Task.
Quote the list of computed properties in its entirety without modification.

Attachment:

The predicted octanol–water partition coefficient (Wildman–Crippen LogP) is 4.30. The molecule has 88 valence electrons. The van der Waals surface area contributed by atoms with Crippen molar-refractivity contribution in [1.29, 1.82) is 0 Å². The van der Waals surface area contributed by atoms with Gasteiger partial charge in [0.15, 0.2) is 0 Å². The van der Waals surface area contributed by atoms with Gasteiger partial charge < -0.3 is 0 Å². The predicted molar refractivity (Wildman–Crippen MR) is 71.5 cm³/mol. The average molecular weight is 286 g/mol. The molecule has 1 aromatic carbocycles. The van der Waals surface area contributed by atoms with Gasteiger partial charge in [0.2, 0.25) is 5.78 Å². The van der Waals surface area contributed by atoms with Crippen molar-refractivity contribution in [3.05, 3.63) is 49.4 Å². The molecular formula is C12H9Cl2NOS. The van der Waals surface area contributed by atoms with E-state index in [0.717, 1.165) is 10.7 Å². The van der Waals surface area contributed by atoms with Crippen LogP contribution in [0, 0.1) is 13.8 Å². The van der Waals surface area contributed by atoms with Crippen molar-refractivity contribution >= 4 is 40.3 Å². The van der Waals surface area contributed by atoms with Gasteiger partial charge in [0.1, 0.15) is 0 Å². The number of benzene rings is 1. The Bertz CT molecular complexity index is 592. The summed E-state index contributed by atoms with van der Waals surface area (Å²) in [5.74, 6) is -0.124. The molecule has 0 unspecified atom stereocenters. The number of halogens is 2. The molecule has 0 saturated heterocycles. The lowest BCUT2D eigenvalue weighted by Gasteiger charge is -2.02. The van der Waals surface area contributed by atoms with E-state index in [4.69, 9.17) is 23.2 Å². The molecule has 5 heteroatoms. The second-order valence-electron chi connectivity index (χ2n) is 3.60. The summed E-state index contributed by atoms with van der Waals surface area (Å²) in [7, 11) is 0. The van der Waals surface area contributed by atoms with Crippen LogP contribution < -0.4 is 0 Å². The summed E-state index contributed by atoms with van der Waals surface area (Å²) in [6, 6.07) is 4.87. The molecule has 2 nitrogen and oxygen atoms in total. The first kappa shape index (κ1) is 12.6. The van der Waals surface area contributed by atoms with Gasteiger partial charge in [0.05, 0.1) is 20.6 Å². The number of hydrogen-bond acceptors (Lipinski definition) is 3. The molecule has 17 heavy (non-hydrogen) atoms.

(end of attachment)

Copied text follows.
The predicted octanol–water partition coefficient (Wildman–Crippen LogP) is 4.30. The molecule has 88 valence electrons. The van der Waals surface area contributed by atoms with Crippen molar-refractivity contribution in [1.29, 1.82) is 0 Å². The van der Waals surface area contributed by atoms with Gasteiger partial charge in [0.15, 0.2) is 0 Å². The van der Waals surface area contributed by atoms with Gasteiger partial charge < -0.3 is 0 Å². The predicted molar refractivity (Wildman–Crippen MR) is 71.5 cm³/mol. The average molecular weight is 286 g/mol. The molecule has 1 aromatic carbocycles. The van der Waals surface area contributed by atoms with Gasteiger partial charge in [0.2, 0.25) is 5.78 Å². The van der Waals surface area contributed by atoms with Crippen molar-refractivity contribution in [3.05, 3.63) is 49.4 Å². The molecular formula is C12H9Cl2NOS. The van der Waals surface area contributed by atoms with E-state index in [0.717, 1.165) is 10.7 Å². The van der Waals surface area contributed by atoms with Crippen LogP contribution in [0, 0.1) is 13.8 Å². The van der Waals surface area contributed by atoms with Crippen molar-refractivity contribution >= 4 is 40.3 Å². The van der Waals surface area contributed by atoms with Gasteiger partial charge in [0.1, 0.15) is 0 Å². The number of benzene rings is 1. The Bertz CT molecular complexity index is 592. The summed E-state index contributed by atoms with van der Waals surface area (Å²) in [5.74, 6) is -0.124. The molecule has 0 unspecified atom stereocenters. The number of halogens is 2. The molecule has 0 saturated heterocycles. The lowest BCUT2D eigenvalue weighted by Gasteiger charge is -2.02. The van der Waals surface area contributed by atoms with E-state index in [4.69, 9.17) is 23.2 Å². The molecule has 5 heteroatoms. The second-order valence-electron chi connectivity index (χ2n) is 3.60. The summed E-state index contributed by atoms with van der Waals surface area (Å²) in [7, 11) is 0. The van der Waals surface area contributed by atoms with Crippen LogP contribution < -0.4 is 0 Å². The summed E-state index contributed by atoms with van der Waals surface area (Å²) in [6, 6.07) is 4.87. The molecule has 2 nitrogen and oxygen atoms in total. The first kappa shape index (κ1) is 12.6. The van der Waals surface area contributed by atoms with Gasteiger partial charge in [0.05, 0.1) is 20.6 Å². The number of hydrogen-bond acceptors (Lipinski definition) is 3. The molecule has 17 heavy (non-hydrogen) atoms.